Shet­tima Ali Monguno [1926-2016]

Daily Trust - - OPINION -

The death in Maiduguri on Fri­day, July 8 2016 of Shet­tima Ali Monguno marked the pass­ing of one of Nige­ria’s most em­i­nent states­men. He died at the age of 90 af­ter a life of de­voted pub­lic ser­vice, com­mu­nity lead­er­ship, deep re­li­gious de­vo­tion and phi­lan­thropy. Gov­er­nor Kashim Shet­tima of Borno State said with Shet­tima Ali’s death, Borno State had lost “a fa­ther and a dis­tin­guished states­man.”

He was be­ing mod­est be­cause Nige­ria as a whole has pro­duced few states­men of Monguno’s cal­i­bre. Shet­tima Ali Monguno was born in Monguno town, north­ern Borno State in 1926 and he was among the first gen­er­a­tion of chil­dren to go to Western schools. He at­tended Monguno Pri­mary School, Teacher’s Col­leges in Bauchi and Katsina; Col­lege of Arts, Sci­ence and Tech­nol­ogy, Zaria; Mo­ray House Col­lege of Ed­u­ca­tion and the Uni­ver­sity of Ed­in­burgh. He was a mem­ber of the Nige­ria Par­lia­ment in 1959 as well as ed­u­ca­tion sec­re­tary and coun­cil­lor for ed­u­ca­tion, works and so­cial wel­fare for Borno Na­tive Au­thor­ity be­tween 1959 and 1965. Shet­tima Ali was also Fed­eral Min­is­ter for Air Force and In­ter­nal Af­fairs in 1965-66; Fed­eral Com­mis­sioner for Trade and In­dus­tries in 1967-71 as well as Fed­eral Com­mis­sioner for Mines and Power, Petroleum and En­ergy in 1972-75. He was Pres­i­dent of OPEC in 1972-73 and was a pres­i­den­tial can­di­date dur­ing the Op­tion A4 elec­tions in 1993.

Monguno was a mem­ber of Nige­ria’s del­e­ga­tion to the United Na­tions for over 10 years. He re­ceived the keys to the ci­ties of New York, Louisville, Ken­tucky; Quito, Ecuador and Lima, Peru and was an Honorary Ci­ti­zen of Ok­la­homa State, USA. He was also Pro-chan­cel­lor, Uni­ver­sity of Cal­abar in 1978-80; Pro-Chan­cel­lor, Uni­ver­sity of Nige­ria, Nsukka in 1980-84 and a re­cip­i­ent of the Na­tional Honours of Ethiopian Em­pire, Repub­lic of Egypt, Su­dan and Cameroon. He was also con­ferred with the Nige­rian Na­tional Honour of Com­man­der of the Or­der of the Fed­eral Repub­lic (CFR) in 1982.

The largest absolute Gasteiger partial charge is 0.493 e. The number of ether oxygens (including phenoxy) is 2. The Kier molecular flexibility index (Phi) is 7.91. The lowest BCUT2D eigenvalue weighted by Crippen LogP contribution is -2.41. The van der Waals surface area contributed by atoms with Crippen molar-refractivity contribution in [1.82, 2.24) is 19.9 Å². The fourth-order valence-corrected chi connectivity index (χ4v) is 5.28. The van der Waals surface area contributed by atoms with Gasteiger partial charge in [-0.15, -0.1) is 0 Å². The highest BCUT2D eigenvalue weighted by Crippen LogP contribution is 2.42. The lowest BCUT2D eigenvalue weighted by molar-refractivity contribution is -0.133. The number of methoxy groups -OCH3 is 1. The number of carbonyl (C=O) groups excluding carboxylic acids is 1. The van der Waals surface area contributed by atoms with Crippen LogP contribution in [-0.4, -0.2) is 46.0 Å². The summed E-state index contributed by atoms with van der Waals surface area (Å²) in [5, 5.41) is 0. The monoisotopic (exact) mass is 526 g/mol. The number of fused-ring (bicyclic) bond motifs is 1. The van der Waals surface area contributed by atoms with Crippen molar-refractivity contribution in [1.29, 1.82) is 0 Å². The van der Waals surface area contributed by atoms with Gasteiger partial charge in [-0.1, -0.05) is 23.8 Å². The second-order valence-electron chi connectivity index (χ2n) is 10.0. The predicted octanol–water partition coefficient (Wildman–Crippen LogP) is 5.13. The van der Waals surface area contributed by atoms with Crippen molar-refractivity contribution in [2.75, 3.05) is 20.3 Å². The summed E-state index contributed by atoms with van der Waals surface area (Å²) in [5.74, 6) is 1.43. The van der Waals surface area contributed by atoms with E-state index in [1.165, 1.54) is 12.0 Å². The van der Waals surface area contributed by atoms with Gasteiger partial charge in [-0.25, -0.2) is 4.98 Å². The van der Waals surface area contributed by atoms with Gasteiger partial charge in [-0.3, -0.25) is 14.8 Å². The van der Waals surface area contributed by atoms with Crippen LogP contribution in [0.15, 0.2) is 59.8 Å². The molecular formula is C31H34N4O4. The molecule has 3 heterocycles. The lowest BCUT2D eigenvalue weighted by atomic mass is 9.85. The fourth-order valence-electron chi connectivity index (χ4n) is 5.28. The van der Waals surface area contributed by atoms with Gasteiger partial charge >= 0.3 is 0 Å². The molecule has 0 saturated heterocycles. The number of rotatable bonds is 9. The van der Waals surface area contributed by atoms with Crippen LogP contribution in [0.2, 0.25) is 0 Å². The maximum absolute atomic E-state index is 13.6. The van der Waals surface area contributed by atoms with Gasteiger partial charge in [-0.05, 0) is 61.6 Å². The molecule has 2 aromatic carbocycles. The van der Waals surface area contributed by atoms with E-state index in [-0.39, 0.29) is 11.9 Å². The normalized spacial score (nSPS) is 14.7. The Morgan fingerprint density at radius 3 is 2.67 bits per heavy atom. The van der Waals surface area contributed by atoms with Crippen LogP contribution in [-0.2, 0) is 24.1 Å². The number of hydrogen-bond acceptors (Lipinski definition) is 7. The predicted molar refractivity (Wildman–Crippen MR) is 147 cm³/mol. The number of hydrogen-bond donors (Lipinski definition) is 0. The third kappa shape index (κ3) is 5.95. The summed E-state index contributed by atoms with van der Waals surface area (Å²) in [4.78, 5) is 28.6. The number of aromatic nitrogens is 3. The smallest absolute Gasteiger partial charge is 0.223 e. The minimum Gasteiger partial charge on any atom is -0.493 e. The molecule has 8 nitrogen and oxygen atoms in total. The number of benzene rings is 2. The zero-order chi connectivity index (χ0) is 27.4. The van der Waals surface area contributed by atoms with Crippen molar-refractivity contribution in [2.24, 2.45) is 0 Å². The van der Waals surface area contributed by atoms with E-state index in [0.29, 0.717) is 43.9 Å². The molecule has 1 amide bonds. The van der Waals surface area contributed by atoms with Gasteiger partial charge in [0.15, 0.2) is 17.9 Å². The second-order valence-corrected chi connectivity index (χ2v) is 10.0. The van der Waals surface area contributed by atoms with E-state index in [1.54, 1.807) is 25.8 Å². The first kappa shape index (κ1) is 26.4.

In his trib­ute, Pres­i­dent Muham­madu Buhari said Monguno “left be­hind an un­tainted and un­blem­ished ca­reer which should be em­u­lated by Nige­rian lead­ers at all lev­els.” Se­nate Pres­i­dent Bukola Saraki said “Monguno’s stead­fast­ness, com­mit­ment to the cause of one Nige­ria and op­ti­mistic spirit to­wards na­tional de­vel­op­ment will con­tinue to in­spire us now and in the fu­ture” while for­mer Pres­i­dent Oluse­gun Obasanjo said, “There are those we call found­ing fa­thers of Nige­ria at in­de­pen­dence and Shet­tima Ali Monguno is one of them. So, from the truth­ful point of view, we have lost one of the ar­chi­tects of Nige­ria at in­de­pen­dence; we lost a great ci­ti­zen.”

Since he re­tired back home to Borno af­ter six decades in pub­lic life, Shet­tima Ali en­gaged in con­tin­u­ous com­mu­nity ser­vice and phi­lan­thropy. He en­rolled hun­dreds of chil­dren in schools and at one time, he sold his only house in Abuja and built a fe­male hos­tel at the Uni­ver­sity of Maiduguri. He do­nated his rich pri­vate li­brary in­clud­ing books, au­to­bi­ogra­phies, car­tridges and col­lec­tions of pro­ceed­ings from the First Repub­lic par­lia­ment to the Borno State Li­brary Board. Over 400 chil­dren have been named af­ter Shet­tima Ali Monguno in the last five decades and over the years, he or­ga­nized yearly meet­ings with all of them.

When the Boko Haram cri­sis en­veloped Borno State and the North East, Shet­tima Ali Monguno quickly emerged as chair­man of Borno Elders Fo­rum and the voice of con­science and rea­son. At the height of the in­sur­gency, he con­demned the in­sur­gents’ atroc­i­ties as well as the Jonathan regime’s poor han­dling of the sit­u­a­tion. He was among the few prom­i­nent peo­ple of Borno that re­fused to leave Maiduguri through all the crises. He paid a heavy price when the in­sur­gents ab­ducted him at a Fri­day mosque in Ma­foni on May 3, 2013. He was re­leased him af­ter some days. His death has left a lead­er­ship and moral­ity vac­uum too big to be filled. May Al­lah re­ward Shet­tima Ali Monguno with Jan­natil Fir­daus.

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